The Collins family first resided in extreme east Denver on Willow Street and later moved to a house on Oneida and finally to a residence on Emerson Street.  Judy progressed as a very young pianist prodigy well into her high school years (she attended East High in Denver).  Her destiny seemed to certainly be one as a classical musician, but then in the late 1950’s Judy was completely taken in by pure forms of folk music and cites a song by pop singer Jo Stafford, “Barbara Allen” as a song that “would change my life”.  She would inform her classical music mentor in Denver that she was more interested in folk music and took up the guitar embarking on what would be her life’s passion.

Judy would perform at Sportsland Valley near Winter Park after her Sophomore year at East and continue the following summer.  She met and formed a friendship with black local folk singer Walt Conley who recorded for Band Box Records.  After graduation she worked at the Lemon Lodge in Grand Lake – cleaning rooms and singing for guests.  She and her husband-to-be worked in Estes Park in 1958 running Fern Lake Lodge where she performed informally when time permitted amongst all her other duties.

Judy first serious attempt at performing folk came in Boulder, Colorado auditioning at Michael’s Pub, a college spot near the CU campus.  Then in 1959 she took a gig at Central City’s Guilded Garter – where Robert Zimmerman (Bob Dylan) would one day perform.  In the fall of 1959 Judy began singing at Denver’s folk shop The Exodus as well as continuing on at Michael’s Pub in Boulder.  Her husband Peter next took a fellowship in Chicago, and Judy departed Colorado.  She would return often – as she continues to this day.

Her memories are elegantly shared in her book “Singing Lessons” a reflection on her life and the loss of her son Clark to suicide.  I highly recommend any affected by a suicide to read Judy’s healing account of her life.

December 5th, 1970 Billboard Ad

December 5th, 1970 Billboard Ad

Visit the Judy Collins 45 Discography Page

Visit the Judy Collins LP Discography Page

 

Judy Collins Recordings

Collins, Judy Columbia 46102 LP Fire Of Eden
Collins, Judy DCC Compact Classics 2067 LP Colors Of The Day The Best Of Judy Collins 1998
Collins, Judy Direct Disk 16607 LP Judith 1980
Collins, Judy Elektra 243 LP Judy Collins #3
Collins, Judy Elektra 1032 LP Judith 1975
Collins, Judy Elektra 2538 LP Running For My Life 1980
Collins, Judy Elektra 5030 LP The Best of Judy Collins 1973 Quad
Collins, Judy Elektra 6002 LP So Early In The Morning 1977
Collins, Judy Elektra 7208 LP Maid Of Constant Sorrow
Collins, Judy Elektra 7222 LP Golden Apples Of The Sun
Collins, Judy Elektra 7280 LP The Judy Collins Concert
Collins, Judy Elektra 7300 LP Fifth Album 1965
Collins, Judy Elektra 45008 45 Turn, Turn, Turn Farewell 1963
Collins, Judy Elektra 45253 45 Send In The Clowns Houses 1975
Collins, Judy Elektra 45289 45 Angel Spread Your Wings The Moon Is A Harsh Mistress 1975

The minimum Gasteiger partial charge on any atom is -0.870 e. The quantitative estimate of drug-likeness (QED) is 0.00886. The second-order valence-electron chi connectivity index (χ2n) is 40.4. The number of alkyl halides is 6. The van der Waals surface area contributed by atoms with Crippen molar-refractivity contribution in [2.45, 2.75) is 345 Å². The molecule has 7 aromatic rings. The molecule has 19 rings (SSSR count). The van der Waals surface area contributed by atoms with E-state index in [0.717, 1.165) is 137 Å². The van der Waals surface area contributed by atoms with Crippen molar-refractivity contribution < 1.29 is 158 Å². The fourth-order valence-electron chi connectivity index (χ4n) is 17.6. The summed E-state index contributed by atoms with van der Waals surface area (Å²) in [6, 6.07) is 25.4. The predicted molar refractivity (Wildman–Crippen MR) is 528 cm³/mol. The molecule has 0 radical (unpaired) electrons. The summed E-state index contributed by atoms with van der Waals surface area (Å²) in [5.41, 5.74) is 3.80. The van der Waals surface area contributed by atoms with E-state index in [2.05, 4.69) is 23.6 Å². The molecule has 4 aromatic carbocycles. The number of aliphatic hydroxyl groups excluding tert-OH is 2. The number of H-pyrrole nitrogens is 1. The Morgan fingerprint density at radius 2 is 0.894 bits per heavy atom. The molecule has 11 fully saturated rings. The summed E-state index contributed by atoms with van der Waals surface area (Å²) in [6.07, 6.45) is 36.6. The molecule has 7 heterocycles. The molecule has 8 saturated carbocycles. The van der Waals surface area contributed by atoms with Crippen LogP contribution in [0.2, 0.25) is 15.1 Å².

Collins, Judy Elektra 45355 45 Bread & Roses Out Of Control 1976 PS
Collins, Judy Elektra 45372 45 Everything Must Change Special Delivery 1976
Collins, Judy Elektra 45415 45 Born To Breed Special Delivery 1977
Collins, Judy Elektra 45601 45 I’ll Keep It With Mine Thristy Boots 1965
Collins, Judy Elektra 45610 45 I Think It’s Going To Rain Today Hard Lovin’ Losers 1965
Collins, Judy Elektra 45639 45 Both Sides Now Who Knows Where The Time Goes 1968
Collins, Judy Elektra 45649 45 Someday Soon My Father 1968
Collins, Judy Elektra 45657 45 Chelsea Morning Pretty Polly 1969 PS
Collins, Judy Elektra 45680 45 Pack Up Your Sorrows Turn, Turn, Turn 1970
Collins, Judy Elektra 45709 45 Amazing Grace Nightingale II 1971
Collins, Judy Elektra 45755 45 Open The Door Innisfree 1971
Collins, Judy Elektra 45813 45 In My Life Sunny Goodge Street 1972
Collins, Judy Elektra 45831 45 Cook With Honey So Begins The Task 1973
Collins, Judy Elektra 45849 45 The Hostage Secret Gardens 1973
Collins, Judy Elektra 46020 45 Hard Times For Lovers Happy End 1979 PS
Collins, Judy Elektra 46050 45 Where Or When Dorothy 1979
Collins, Judy Elektra 46623 45 Bright Morning Star Almost Free 1980
Collins, Judy Elektra 46651 45 The Rainbow Connection Running For My Life 1980
Collins, Judy Elektra 47243 45 Memory The Life You Dream 1982
Collins, Judy Elektra 47437 45 Drink A Round To Ireland Drink A Round To Ireland 1982
Collins, Judy Elektra 52039 LP Bread & Roses 1976
Collins, Judy Elektra 74027 LP In My Life
Collins, Judy Elektra 74033 LP Who Knows Where The Time Goes 1968
Collins, Judy Elektra 74055 LP Recollections
Collins, Judy Elektra 75030 LP Colors Of The Day The Best Of Judy Collins 1972
Collins, Judy Elektra 75053 LP True Stories & Other Dreams 1973
Collins, Judy Gold Castle 71302 LP Trust Your Heart 1989
Collins, Judy Gold Castle 71318 LP Sanity And Grace 1989
Collins, Judy Pair 1141 LP Her Finest Hour 1986
Collins, Judy Warner Special Products 8462 LP Judy Collins 1981
Collins, Judy & Others Post 1 LP WKBW Klassics Vol. 11
Collins, Judy & Others RCA Avon 842 LP Stars Of Christmas